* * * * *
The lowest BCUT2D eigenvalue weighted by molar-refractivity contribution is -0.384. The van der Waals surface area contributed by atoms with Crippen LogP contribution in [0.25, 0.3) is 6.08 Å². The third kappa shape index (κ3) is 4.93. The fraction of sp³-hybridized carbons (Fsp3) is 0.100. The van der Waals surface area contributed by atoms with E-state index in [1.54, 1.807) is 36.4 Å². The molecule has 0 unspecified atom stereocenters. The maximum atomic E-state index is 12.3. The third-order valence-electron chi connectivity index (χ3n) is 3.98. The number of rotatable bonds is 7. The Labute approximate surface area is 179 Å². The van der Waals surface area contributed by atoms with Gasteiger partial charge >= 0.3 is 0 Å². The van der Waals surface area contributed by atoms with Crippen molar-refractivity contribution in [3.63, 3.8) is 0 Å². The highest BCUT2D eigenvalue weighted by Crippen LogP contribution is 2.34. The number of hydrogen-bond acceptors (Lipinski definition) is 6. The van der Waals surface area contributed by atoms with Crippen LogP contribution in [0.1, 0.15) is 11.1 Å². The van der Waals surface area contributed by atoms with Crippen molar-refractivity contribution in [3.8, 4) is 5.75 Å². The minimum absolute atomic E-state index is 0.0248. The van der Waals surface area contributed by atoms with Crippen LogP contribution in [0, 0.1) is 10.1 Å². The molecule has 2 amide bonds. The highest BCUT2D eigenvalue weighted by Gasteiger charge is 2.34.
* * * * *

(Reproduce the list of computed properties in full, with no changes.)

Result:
The lowest BCUT2D eigenvalue weighted by molar-refractivity contribution is -0.384. The van der Waals surface area contributed by atoms with Crippen LogP contribution in [0.25, 0.3) is 6.08 Å². The third kappa shape index (κ3) is 4.93. The fraction of sp³-hybridized carbons (Fsp3) is 0.100. The van der Waals surface area contributed by atoms with E-state index in [1.54, 1.807) is 36.4 Å². The molecule has 0 unspecified atom stereocenters. The maximum atomic E-state index is 12.3. The third-order valence-electron chi connectivity index (χ3n) is 3.98. The number of rotatable bonds is 7. The Labute approximate surface area is 179 Å². The van der Waals surface area contributed by atoms with Gasteiger partial charge >= 0.3 is 0 Å². The van der Waals surface area contributed by atoms with Crippen molar-refractivity contribution in [3.63, 3.8) is 0 Å². The highest BCUT2D eigenvalue weighted by Crippen LogP contribution is 2.34. The number of hydrogen-bond acceptors (Lipinski definition) is 6. The van der Waals surface area contributed by atoms with Crippen LogP contribution in [0.1, 0.15) is 11.1 Å². The van der Waals surface area contributed by atoms with Crippen molar-refractivity contribution in [3.8, 4) is 5.75 Å². The minimum absolute atomic E-state index is 0.0248. The van der Waals surface area contributed by atoms with Crippen LogP contribution in [0, 0.1) is 10.1 Å². The molecule has 2 amide bonds. The highest BCUT2D eigenvalue weighted by Gasteiger charge is 2.34.